LPG comes from drilling oil and gas wells.

It is a fossil fuel that does not occur in isolation.

LPG is found naturally in combination with other hydrocarbons, typically crude oil and natural gas.

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How LPG Gas Cylinder-Bottle Works - How Does a Propane Tank Work

The pressure in a gas cylinder is too high for most applications, at up to 2482 kPa. Gas regulators are connected to gas cylinder outlet valves to reduce the LPG-propane gas cylinder pressure to the much lower 2.75 kPa working pressure.

A gas cylinder works with pressure that is usually far in excess of what is required as the working pressure. There are specific gas regulators, by gas type, that are used to reduce the cylinder pressure down to the working pressure needed.

LPG is under pressure, as a liquid, and turns back into gas when you release some pressure. Gas cylinder pressure is too high and erratic to use, as temperature variation affects pressure. Gas cylinders require a gas regulator to reduce gas bottle pressure and provide a consistent working pressure.

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Can LPG be Used in CNG Cars?

CNG - compressed natural gas storage cylinders have a tare weight approximately 3x heavier than comparable capacity LPG cylinders. LPG can be compressed into a liquid, increasing its energy density. The biggest difference between CNG and LPG cars is the fuel itself. CNG is methane and LPG is propane and/or butane.

CNG is compressed natural gas – methane.

LPG is liquefied petroleum gas – propane.

There are many similarities between LPG and CNG, as well as some major differences.

They are not interchangeable as automobile fuel…

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How Does LPG Work? Does LPG Work

LPG is called liquefied gas because it is easily transformed into a liquid. LPG needs only low pressure or refrigeration to change it into liquid from its gaseous state. As a gas, LPG expands to 270 times its volume as a liquid. This makes the liquid the ideal way to store and transport LPG.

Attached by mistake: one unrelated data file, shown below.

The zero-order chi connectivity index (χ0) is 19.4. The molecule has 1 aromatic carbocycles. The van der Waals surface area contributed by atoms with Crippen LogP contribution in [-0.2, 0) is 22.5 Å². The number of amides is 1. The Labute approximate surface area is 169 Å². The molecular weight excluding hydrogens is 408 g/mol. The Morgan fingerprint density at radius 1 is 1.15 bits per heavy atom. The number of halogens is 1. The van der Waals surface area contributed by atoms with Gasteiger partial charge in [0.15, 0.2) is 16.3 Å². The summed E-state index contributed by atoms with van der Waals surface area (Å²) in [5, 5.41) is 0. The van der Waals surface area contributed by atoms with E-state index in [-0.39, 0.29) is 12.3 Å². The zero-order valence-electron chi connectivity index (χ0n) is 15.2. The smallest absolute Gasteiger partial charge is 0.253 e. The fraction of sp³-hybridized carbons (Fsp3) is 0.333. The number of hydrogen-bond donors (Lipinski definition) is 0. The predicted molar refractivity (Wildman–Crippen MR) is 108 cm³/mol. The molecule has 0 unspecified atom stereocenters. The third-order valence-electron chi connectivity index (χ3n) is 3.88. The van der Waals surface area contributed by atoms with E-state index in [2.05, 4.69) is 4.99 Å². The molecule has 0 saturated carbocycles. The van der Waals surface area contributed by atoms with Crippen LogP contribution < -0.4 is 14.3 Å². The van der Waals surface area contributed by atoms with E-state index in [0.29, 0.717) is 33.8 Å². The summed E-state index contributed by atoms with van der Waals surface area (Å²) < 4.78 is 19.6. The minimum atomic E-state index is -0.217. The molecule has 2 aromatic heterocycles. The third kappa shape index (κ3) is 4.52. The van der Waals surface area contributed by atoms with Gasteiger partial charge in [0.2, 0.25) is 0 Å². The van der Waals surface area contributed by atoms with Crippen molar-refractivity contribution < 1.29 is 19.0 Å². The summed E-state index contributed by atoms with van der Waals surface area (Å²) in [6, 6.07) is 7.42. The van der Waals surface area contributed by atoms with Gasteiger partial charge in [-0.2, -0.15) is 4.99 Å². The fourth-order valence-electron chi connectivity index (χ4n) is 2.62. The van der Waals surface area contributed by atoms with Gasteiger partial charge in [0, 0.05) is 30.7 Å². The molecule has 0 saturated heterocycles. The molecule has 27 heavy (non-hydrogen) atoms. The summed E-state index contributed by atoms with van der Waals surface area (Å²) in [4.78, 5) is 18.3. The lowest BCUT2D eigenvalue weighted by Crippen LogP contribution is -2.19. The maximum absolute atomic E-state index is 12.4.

LPG works as a fuel, providing energy.  It works by generating heat for cooking, heating, hot water and as a fuel for vehicles.

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Is Butane Heavier than Air - Is Butane Lighter than Air - Is LPG Lighter than Air

Butane is 2.006 times heavier than air, under the same temperature and pressure conditions. Butane has a molar mass of 58.124 g/mol vs 28.97 g/mol for air. So, butane is slightly more than twice the weight of air.

Butane gas relative density is heavier than air. Butane relative density is not lighter than air. Butane weighs 2.5436 kg/m³ whilst air weighs 1.225 kg/m³ (with both 15°C at 1 atm), so slightly more than twice the weight.

LPG (propane gas) is not lighter than air. In fact, LPG is over 50% heavier than air at sea level (1 atm). LPG density (propane density) is 1.55 times heavier than air.

So, LPG (propane) is heavier than air.

As a result, LPG gas, both propane and butane, will settle in low places.

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Is it Safe to Use an LPG Cylinder that's Exposed to Fire?

Occasionally people experience a BBQ fire as the result of a faulty cylinder, regulator or hose.

This is one reason why you should always leak test your BBQ connection after replacing gas bottles.

However, fires can happen and the gas bottle may be exposed to the flames.